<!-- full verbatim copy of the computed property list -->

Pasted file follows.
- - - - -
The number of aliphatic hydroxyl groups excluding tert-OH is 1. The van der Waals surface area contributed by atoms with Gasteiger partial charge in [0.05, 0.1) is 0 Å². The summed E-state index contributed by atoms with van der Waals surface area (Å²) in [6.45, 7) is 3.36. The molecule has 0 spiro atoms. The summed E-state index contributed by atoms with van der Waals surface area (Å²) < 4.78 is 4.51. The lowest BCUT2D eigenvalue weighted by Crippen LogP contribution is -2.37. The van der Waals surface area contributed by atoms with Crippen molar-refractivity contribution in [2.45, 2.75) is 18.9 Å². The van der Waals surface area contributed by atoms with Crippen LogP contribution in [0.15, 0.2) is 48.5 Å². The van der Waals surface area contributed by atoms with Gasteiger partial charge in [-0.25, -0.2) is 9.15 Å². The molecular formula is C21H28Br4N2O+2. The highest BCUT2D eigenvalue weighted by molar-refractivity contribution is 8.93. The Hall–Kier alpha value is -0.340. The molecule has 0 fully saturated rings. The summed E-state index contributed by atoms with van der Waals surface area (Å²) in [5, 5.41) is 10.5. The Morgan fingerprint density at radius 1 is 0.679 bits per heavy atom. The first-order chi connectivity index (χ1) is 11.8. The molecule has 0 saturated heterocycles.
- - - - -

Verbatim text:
The number of aliphatic hydroxyl groups excluding tert-OH is 1. The van der Waals surface area contributed by atoms with Gasteiger partial charge in [0.05, 0.1) is 0 Å². The summed E-state index contributed by atoms with van der Waals surface area (Å²) in [6.45, 7) is 3.36. The molecule has 0 spiro atoms. The summed E-state index contributed by atoms with van der Waals surface area (Å²) < 4.78 is 4.51. The lowest BCUT2D eigenvalue weighted by Crippen LogP contribution is -2.37. The van der Waals surface area contributed by atoms with Crippen molar-refractivity contribution in [2.45, 2.75) is 18.9 Å². The van der Waals surface area contributed by atoms with Crippen LogP contribution in [0.15, 0.2) is 48.5 Å². The van der Waals surface area contributed by atoms with Gasteiger partial charge in [-0.25, -0.2) is 9.15 Å². The molecular formula is C21H28Br4N2O+2. The highest BCUT2D eigenvalue weighted by molar-refractivity contribution is 8.93. The Hall–Kier alpha value is -0.340. The molecule has 0 fully saturated rings. The summed E-state index contributed by atoms with van der Waals surface area (Å²) in [5, 5.41) is 10.5. The Morgan fingerprint density at radius 1 is 0.679 bits per heavy atom. The first-order chi connectivity index (χ1) is 11.8. The molecule has 0 saturated heterocycles.